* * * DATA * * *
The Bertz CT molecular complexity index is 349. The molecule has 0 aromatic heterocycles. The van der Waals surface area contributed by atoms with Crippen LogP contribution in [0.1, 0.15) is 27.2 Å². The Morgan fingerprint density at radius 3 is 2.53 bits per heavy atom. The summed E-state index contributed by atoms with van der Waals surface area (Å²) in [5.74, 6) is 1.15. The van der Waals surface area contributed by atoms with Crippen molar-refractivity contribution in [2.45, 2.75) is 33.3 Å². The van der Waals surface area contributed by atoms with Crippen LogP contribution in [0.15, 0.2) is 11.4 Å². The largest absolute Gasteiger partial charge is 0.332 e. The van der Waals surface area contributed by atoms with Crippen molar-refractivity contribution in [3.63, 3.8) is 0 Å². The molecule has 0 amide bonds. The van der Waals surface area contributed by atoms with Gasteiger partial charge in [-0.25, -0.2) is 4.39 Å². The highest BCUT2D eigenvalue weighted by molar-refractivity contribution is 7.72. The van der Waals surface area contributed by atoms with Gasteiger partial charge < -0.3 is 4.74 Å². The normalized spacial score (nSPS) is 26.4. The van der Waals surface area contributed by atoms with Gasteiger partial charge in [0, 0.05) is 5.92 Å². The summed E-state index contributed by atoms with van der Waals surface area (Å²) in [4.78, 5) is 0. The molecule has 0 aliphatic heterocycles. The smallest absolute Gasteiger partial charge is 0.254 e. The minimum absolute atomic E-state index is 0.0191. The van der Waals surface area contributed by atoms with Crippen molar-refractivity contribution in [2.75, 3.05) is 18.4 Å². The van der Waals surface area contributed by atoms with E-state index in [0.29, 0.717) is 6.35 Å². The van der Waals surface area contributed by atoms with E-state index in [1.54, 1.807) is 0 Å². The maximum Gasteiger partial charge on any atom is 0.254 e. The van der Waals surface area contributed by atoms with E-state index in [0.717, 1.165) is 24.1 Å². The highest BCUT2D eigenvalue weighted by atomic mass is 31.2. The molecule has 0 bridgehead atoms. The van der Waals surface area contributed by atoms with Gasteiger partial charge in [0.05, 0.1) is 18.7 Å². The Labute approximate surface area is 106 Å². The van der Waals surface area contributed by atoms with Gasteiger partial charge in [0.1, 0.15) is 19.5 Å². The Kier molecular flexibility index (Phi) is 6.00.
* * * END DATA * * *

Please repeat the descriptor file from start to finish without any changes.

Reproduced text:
The Bertz CT molecular complexity index is 349. The molecule has 0 aromatic heterocycles. The van der Waals surface area contributed by atoms with Crippen LogP contribution in [0.1, 0.15) is 27.2 Å². The Morgan fingerprint density at radius 3 is 2.53 bits per heavy atom. The summed E-state index contributed by atoms with van der Waals surface area (Å²) in [5.74, 6) is 1.15. The van der Waals surface area contributed by atoms with Crippen molar-refractivity contribution in [2.45, 2.75) is 33.3 Å². The van der Waals surface area contributed by atoms with Crippen LogP contribution in [0.15, 0.2) is 11.4 Å². The largest absolute Gasteiger partial charge is 0.332 e. The van der Waals surface area contributed by atoms with Crippen molar-refractivity contribution in [3.63, 3.8) is 0 Å². The molecule has 0 amide bonds. The van der Waals surface area contributed by atoms with Gasteiger partial charge in [-0.25, -0.2) is 4.39 Å². The highest BCUT2D eigenvalue weighted by molar-refractivity contribution is 7.72. The van der Waals surface area contributed by atoms with Gasteiger partial charge < -0.3 is 4.74 Å². The normalized spacial score (nSPS) is 26.4. The van der Waals surface area contributed by atoms with Gasteiger partial charge in [0, 0.05) is 5.92 Å². The summed E-state index contributed by atoms with van der Waals surface area (Å²) in [4.78, 5) is 0. The molecule has 0 aliphatic heterocycles. The smallest absolute Gasteiger partial charge is 0.254 e. The minimum absolute atomic E-state index is 0.0191. The van der Waals surface area contributed by atoms with Crippen molar-refractivity contribution in [2.75, 3.05) is 18.4 Å². The van der Waals surface area contributed by atoms with E-state index in [0.29, 0.717) is 6.35 Å². The van der Waals surface area contributed by atoms with E-state index in [1.54, 1.807) is 0 Å². The maximum Gasteiger partial charge on any atom is 0.254 e. The van der Waals surface area contributed by atoms with E-state index in [0.717, 1.165) is 24.1 Å². The highest BCUT2D eigenvalue weighted by atomic mass is 31.2. The molecule has 0 bridgehead atoms. The van der Waals surface area contributed by atoms with Gasteiger partial charge in [0.05, 0.1) is 18.7 Å². The Labute approximate surface area is 106 Å². The van der Waals surface area contributed by atoms with Gasteiger partial charge in [0.1, 0.15) is 19.5 Å². The Kier molecular flexibility index (Phi) is 6.00.